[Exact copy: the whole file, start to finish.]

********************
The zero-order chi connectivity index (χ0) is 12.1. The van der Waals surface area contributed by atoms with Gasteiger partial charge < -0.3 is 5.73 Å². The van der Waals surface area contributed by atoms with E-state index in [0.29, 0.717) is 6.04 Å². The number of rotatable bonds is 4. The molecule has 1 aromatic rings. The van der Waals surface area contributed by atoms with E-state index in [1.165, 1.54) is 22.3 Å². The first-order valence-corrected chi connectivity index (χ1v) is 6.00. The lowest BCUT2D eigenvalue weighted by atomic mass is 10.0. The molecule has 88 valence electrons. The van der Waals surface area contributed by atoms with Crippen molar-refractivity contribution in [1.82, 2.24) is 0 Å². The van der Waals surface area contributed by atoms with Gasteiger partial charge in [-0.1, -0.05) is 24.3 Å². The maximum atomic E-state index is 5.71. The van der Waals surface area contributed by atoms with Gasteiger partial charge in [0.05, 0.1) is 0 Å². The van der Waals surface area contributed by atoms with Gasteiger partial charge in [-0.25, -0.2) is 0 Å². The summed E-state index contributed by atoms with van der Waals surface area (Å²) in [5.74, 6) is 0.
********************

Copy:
The zero-order chi connectivity index (χ0) is 12.1. The van der Waals surface area contributed by atoms with Gasteiger partial charge < -0.3 is 5.73 Å². The van der Waals surface area contributed by atoms with E-state index in [0.29, 0.717) is 6.04 Å². The number of rotatable bonds is 4. The molecule has 1 aromatic rings. The van der Waals surface area contributed by atoms with E-state index in [1.165, 1.54) is 22.3 Å². The first-order valence-corrected chi connectivity index (χ1v) is 6.00. The lowest BCUT2D eigenvalue weighted by atomic mass is 10.0. The molecule has 88 valence electrons. The van der Waals surface area contributed by atoms with Crippen molar-refractivity contribution in [1.82, 2.24) is 0 Å². The van der Waals surface area contributed by atoms with Gasteiger partial charge in [-0.1, -0.05) is 24.3 Å². The maximum atomic E-state index is 5.71. The van der Waals surface area contributed by atoms with Gasteiger partial charge in [0.05, 0.1) is 0 Å². The van der Waals surface area contributed by atoms with Gasteiger partial charge in [-0.25, -0.2) is 0 Å². The summed E-state index contributed by atoms with van der Waals surface area (Å²) in [5.74, 6) is 0.